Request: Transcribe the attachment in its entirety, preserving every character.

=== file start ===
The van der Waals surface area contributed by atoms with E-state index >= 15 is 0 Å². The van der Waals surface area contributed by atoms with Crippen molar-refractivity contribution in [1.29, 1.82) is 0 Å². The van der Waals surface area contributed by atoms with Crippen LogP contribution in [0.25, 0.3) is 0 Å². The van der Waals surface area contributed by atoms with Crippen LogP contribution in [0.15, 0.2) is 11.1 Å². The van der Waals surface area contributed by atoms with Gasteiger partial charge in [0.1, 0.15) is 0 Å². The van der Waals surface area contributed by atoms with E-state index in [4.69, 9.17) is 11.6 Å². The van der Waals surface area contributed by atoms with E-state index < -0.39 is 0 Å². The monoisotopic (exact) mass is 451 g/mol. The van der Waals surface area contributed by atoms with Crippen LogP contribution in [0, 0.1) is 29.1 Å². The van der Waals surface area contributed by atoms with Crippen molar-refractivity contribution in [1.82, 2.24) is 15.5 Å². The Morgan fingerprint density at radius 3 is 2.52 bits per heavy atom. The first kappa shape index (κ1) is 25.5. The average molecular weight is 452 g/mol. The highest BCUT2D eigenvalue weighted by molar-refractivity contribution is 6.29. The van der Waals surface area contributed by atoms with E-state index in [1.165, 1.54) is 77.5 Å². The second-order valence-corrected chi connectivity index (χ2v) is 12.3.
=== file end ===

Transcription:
The van der Waals surface area contributed by atoms with E-state index >= 15 is 0 Å². The van der Waals surface area contributed by atoms with Crippen molar-refractivity contribution in [1.29, 1.82) is 0 Å². The van der Waals surface area contributed by atoms with Crippen LogP contribution in [0.25, 0.3) is 0 Å². The van der Waals surface area contributed by atoms with Crippen LogP contribution in [0.15, 0.2) is 11.1 Å². The van der Waals surface area contributed by atoms with Gasteiger partial charge in [0.1, 0.15) is 0 Å². The van der Waals surface area contributed by atoms with E-state index in [4.69, 9.17) is 11.6 Å². The van der Waals surface area contributed by atoms with E-state index < -0.39 is 0 Å². The monoisotopic (exact) mass is 451 g/mol. The van der Waals surface area contributed by atoms with Crippen LogP contribution in [0, 0.1) is 29.1 Å². The van der Waals surface area contributed by atoms with Crippen molar-refractivity contribution in [1.82, 2.24) is 15.5 Å². The Morgan fingerprint density at radius 3 is 2.52 bits per heavy atom. The first kappa shape index (κ1) is 25.5. The average molecular weight is 452 g/mol. The highest BCUT2D eigenvalue weighted by molar-refractivity contribution is 6.29. The van der Waals surface area contributed by atoms with E-state index in [1.165, 1.54) is 77.5 Å². The second-order valence-corrected chi connectivity index (χ2v) is 12.3.